Latest from the North.
the fight of Thursday--the battle renewed--three Yankee Generals killed and four wounded only 1,600 Confederate prisoners taken — the Confederates hold Gettysburg.
the great battle at Gettysburg.
We have received from Hon. Robert Ould, Commissioner of Exchange, New York papers of the 2d, 3d and 4th insts. The news of the battle of Gettysburg differs considerably from the first Yankee accounts. When they were first attacked they were some distance beyond Gettysburg, but were driven out, and are now this side of the town. The following dispatches in the New York World give an account of the progress of the fighting. The first contains extracts from the official report of Gen. Meade, which was all the War Department would allow to be telegraphed from Washington to the Northern papers: Washington, July 3d.--An official dispatch was received this afternoon from Major-General Meade, dated headquarters, army of the Potomac, 11 o'clock P. M., July 2nd, which says: ‘ "The enemy attacked me about 4 P. M. this day, and, after one of the severest contests of the war, was repulsed at all points. We have suffered considerably in killed and wounded. Among the former are Brigadier Generals Paul and Zook, and among the wounded Generals are Sickles, Barlow, Graham, and Warren, slightly. We have taken a large number of prisoners. " ’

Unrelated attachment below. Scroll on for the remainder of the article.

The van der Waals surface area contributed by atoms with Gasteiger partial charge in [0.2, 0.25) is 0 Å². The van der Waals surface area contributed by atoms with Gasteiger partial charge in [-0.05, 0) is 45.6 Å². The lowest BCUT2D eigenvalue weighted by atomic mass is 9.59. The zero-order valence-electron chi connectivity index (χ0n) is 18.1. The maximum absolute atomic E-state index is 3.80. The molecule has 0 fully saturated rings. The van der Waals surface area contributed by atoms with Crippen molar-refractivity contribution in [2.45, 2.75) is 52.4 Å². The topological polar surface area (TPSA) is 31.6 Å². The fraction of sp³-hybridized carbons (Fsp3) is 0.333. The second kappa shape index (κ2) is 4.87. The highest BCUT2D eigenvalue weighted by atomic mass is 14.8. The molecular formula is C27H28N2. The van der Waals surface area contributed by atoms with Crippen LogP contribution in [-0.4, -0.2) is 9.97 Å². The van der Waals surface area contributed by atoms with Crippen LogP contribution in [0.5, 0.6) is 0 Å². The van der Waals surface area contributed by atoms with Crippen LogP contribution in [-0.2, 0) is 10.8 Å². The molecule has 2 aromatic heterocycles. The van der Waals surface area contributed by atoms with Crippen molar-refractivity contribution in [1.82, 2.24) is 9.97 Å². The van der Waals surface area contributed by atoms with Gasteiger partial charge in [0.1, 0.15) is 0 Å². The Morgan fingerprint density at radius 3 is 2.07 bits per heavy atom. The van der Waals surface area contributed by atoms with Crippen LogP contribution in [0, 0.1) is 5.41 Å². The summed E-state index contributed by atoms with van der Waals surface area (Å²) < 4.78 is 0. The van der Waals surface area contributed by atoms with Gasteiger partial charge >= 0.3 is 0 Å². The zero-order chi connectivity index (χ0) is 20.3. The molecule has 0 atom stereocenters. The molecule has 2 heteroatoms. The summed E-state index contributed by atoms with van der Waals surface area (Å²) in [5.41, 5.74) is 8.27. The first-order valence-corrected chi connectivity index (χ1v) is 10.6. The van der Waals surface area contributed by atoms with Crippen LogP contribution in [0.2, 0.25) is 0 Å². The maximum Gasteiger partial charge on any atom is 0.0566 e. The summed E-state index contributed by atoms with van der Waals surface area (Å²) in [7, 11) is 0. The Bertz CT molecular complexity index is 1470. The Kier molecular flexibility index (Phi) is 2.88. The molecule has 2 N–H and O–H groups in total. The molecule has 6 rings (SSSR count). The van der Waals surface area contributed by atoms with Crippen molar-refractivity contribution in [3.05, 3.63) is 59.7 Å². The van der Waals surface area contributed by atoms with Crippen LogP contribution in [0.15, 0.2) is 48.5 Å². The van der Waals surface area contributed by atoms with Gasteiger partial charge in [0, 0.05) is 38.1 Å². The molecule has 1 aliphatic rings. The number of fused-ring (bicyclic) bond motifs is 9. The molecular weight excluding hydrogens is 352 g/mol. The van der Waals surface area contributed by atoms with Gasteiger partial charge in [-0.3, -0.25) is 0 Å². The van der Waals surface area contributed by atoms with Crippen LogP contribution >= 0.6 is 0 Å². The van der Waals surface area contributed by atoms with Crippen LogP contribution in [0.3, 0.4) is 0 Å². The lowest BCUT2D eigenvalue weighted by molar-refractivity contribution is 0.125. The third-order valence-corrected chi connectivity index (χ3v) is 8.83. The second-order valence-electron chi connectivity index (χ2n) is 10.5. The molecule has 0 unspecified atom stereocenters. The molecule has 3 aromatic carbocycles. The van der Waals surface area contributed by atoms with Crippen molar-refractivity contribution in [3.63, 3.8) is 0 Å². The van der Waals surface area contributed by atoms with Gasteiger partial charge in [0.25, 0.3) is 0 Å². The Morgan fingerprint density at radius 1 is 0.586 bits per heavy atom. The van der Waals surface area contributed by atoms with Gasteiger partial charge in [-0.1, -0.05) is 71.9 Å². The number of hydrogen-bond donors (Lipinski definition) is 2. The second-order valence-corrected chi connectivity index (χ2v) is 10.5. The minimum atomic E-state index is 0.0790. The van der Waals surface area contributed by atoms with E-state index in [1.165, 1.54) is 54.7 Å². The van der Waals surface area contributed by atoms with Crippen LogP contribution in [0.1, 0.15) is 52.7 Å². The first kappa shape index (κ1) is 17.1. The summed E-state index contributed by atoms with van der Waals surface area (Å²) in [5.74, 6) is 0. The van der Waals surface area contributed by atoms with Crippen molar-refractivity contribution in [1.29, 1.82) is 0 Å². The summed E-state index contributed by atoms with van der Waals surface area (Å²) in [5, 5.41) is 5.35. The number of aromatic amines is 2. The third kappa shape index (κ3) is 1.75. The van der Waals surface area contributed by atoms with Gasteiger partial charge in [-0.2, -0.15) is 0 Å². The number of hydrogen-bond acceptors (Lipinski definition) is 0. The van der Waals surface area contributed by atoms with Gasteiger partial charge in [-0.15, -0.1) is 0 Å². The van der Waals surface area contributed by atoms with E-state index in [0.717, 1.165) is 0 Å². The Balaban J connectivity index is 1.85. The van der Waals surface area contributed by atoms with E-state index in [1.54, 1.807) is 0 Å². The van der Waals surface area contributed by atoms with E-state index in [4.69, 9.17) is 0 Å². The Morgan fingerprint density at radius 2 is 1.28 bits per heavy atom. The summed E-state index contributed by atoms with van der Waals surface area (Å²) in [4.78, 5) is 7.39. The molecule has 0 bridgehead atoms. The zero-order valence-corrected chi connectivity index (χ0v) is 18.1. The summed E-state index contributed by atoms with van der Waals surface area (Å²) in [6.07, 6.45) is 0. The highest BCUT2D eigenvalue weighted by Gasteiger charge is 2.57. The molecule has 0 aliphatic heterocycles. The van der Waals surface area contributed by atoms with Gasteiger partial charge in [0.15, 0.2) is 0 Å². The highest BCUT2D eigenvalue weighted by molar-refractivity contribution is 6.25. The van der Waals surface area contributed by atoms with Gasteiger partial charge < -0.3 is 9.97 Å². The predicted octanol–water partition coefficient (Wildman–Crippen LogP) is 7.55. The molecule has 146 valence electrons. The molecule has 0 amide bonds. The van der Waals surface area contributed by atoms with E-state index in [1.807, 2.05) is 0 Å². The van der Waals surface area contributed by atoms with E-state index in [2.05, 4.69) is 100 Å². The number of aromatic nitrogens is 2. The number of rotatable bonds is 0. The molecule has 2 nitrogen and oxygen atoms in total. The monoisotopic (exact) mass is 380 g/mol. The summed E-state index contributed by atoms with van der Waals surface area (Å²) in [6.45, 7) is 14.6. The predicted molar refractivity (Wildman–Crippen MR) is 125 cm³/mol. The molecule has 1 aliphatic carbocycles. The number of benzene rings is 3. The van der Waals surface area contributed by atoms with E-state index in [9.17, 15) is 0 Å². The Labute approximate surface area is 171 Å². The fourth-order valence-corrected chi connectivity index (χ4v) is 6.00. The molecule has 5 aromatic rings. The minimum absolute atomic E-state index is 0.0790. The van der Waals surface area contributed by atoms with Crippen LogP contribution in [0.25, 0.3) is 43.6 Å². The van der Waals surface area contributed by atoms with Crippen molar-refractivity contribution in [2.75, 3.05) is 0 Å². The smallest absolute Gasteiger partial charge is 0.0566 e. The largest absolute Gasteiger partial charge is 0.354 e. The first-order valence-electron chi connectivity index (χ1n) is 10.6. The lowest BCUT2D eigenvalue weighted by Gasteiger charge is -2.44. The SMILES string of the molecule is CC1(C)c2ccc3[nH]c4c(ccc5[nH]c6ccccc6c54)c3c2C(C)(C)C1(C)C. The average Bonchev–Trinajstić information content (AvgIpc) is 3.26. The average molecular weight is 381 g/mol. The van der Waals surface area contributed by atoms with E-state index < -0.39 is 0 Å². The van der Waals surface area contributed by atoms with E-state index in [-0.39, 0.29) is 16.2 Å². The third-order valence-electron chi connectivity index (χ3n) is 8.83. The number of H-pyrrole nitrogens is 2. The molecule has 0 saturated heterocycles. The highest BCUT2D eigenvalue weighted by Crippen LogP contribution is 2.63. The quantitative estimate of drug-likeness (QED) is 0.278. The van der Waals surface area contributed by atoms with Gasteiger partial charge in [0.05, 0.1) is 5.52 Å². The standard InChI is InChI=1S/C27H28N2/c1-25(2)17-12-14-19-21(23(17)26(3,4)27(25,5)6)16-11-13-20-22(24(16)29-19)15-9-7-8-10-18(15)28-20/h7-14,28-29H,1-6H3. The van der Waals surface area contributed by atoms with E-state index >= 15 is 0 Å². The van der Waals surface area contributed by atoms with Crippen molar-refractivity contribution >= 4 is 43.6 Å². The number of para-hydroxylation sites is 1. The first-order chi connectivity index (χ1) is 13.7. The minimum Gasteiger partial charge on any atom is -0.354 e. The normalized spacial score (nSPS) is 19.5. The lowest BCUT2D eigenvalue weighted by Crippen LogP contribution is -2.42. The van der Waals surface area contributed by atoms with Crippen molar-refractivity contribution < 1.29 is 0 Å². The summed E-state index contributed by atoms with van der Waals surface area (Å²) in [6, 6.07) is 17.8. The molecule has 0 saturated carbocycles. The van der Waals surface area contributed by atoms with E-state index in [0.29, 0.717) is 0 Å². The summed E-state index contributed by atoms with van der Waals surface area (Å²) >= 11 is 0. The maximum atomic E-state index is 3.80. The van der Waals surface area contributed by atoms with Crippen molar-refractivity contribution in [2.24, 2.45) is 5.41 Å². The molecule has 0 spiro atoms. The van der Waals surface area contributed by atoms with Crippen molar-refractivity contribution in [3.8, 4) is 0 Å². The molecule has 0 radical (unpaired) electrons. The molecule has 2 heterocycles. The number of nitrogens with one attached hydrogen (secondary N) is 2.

Dispatches about the fighting.
Thursday, 4.30 P. M.
1 o'clock, midnight.
The very latest from the battle field.The following dispatches are published by the World as "the very latest:" ‘ Philadelphia, July 3.--A special dispatch to Forney's Press, dated Hanover, 1 P. M., via Washington, July 3, says: ‘"At 10 this morning our forces opened on about 5,000 rebels, who advanced on the field at day break for the purpose of pillaging our dead. The rebels hastily retreated. The fight thus far has been the most terrific of the war. The loss on both sides was heavy. Gen. Sickles was wounded severely. His right leg was amputated, and he is doing well. A desperate battle rages."’ ’ Washington, July 3.--The information received here is that the battle of Gettysburg last night was extremely fierce and stubborn. Heavy and determined assaults were made by the rebels, which were gallantly met by our troops. This morning at daylight the contest was spiritedly renewed. Our army drove the enemy, who in turn drove ours, the fighting being desperately severe, and the fiercest, probably, of the war. Prisoners report that Longstreet was killed, and this seems to be confirmed by later intelligence. Colonel Cross, of New Hampshire, and General Zook, of New York, are among the killed. Gen. Sickles; it is said, was wounded, and had his leg amputated on the field. Gen. Barksdale, of the rebel army, is killed, and his body is in our possession. The latest intelligence received here was up to 11 o'clock to-day. [This "latest intelligence" the Yankee War Department did not allow to be made public--Ed]